Android Pay is now available in the UK, allowing you to make payments using your mobile phone rather than a bank card. Here's what you need to know about Android Pay in the UK, which banks and shops support Android Pay, and what is Android Pay Day. See also: LG Pay.
Back at its I/O conference in June 2015, Google announced a series of exciting new innovations, including the then latest version of its mobile operating system (Android Marshmallow), Google Photos, and Android Pay. The service replaced Google Wallet and allows Android users to pay for a variety of products and services using just their NFC-equipped phones.
Android Pay UK release date: When will the UK get Android Pay?
Google announced on 10 September 2015 that Android Pay would begin rolling out in the US the same day, but in its blog post there was no mention of the service being available anywhere other than the US.
Then, in early 2016, rumours suggested that an Android Pay UK release date was very close as The Telegraph reported that the service would reach British shores in March 2016. "Google will announce that Android Pay will be available in Britain from the end of next month, industry sources said," claimed the report in February.
Then, after a no-show in March, the Telegraph posted another note on Android Pay. It appears coffee shop, Pret, put out signs on its card payment machines with the message "We now accept Android Pay..." in one of its London stores.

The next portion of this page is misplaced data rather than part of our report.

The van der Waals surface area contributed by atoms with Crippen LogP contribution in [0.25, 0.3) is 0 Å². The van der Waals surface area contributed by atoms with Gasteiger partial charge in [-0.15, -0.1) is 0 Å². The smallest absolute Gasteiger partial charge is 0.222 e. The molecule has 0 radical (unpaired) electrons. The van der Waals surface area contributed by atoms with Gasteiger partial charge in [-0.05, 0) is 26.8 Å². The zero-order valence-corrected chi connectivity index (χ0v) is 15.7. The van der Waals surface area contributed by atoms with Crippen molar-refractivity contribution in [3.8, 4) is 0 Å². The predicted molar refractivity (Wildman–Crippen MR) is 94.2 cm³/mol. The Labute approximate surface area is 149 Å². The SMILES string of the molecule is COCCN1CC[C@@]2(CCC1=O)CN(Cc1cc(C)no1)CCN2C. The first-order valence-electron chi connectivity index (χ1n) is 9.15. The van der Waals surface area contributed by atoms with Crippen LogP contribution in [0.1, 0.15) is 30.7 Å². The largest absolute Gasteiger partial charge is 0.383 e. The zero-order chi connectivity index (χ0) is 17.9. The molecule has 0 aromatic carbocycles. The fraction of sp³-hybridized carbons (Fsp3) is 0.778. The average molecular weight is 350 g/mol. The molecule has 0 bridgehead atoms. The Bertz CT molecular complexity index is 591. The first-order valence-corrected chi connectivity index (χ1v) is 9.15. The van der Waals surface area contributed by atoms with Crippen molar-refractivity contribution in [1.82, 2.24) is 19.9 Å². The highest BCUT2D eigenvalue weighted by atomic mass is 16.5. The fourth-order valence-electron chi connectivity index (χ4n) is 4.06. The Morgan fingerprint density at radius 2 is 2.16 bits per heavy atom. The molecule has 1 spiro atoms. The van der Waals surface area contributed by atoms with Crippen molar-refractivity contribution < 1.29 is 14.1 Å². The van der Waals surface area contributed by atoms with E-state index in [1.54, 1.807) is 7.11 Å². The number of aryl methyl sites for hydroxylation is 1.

Then, the following day, Android Pay was made available for all users. You can download and use it on any Android phone with version 4.4 or higher and an NFC chip. Follow our guide on setting up and using Android Pay.
"Android smartphones will become even more useful with the launch of Android Pay. We’re bringing together payment networks, banks and retailers to help you pay simply and securely," said Google.
Mobile payments are seen as a potentially huge market by the main technology firms, and with Apple Pay already rolled out in the UK the battle is on between Google and Samsung for a rival.
Read next: Samsung Pay release date in the UK
Android Pay Day: What is Android Pay Day?
Now that Android Pay is finally available for Android users in the UK, Google needs to make sure people start using it. How? By launching Android Pay Day, which will offer Android Pay users discounts once a month on the Tuesday before pay day (usually at the end of the month). The promotion kicked off at the end of June 2016, offering users two-for-one on Frappucinos in Starbucks along with a £5 voucher that can be redeemed within the Deliveroo app (provided you select Android Pay as your payment method, of course!).
Android Pay UK supported banks and cards
Google has now provided details on which cards and banks in the UK will support Android Pay.
In the same blog post as mentioned above, Google said: "Android Pay will support MasterCard and Visa credit and debit cards from many of the UK’s major financial institutions - including Bank of Scotland, First Direct, Halifax, HSBC, Lloyds Bank, M&S Bank, MBNA and Nationwide Building Society - with new banks being added all the time."
Those who have followed the release of Apple Pay will know that Barclays was one of the last banks to join, so it comes as little surprise to learn it will be snubbing Android Pay. The bank is going to focus on its own mobile payments service, and a new version of its mobile app will roll out with 'Contactless Mobile' in June.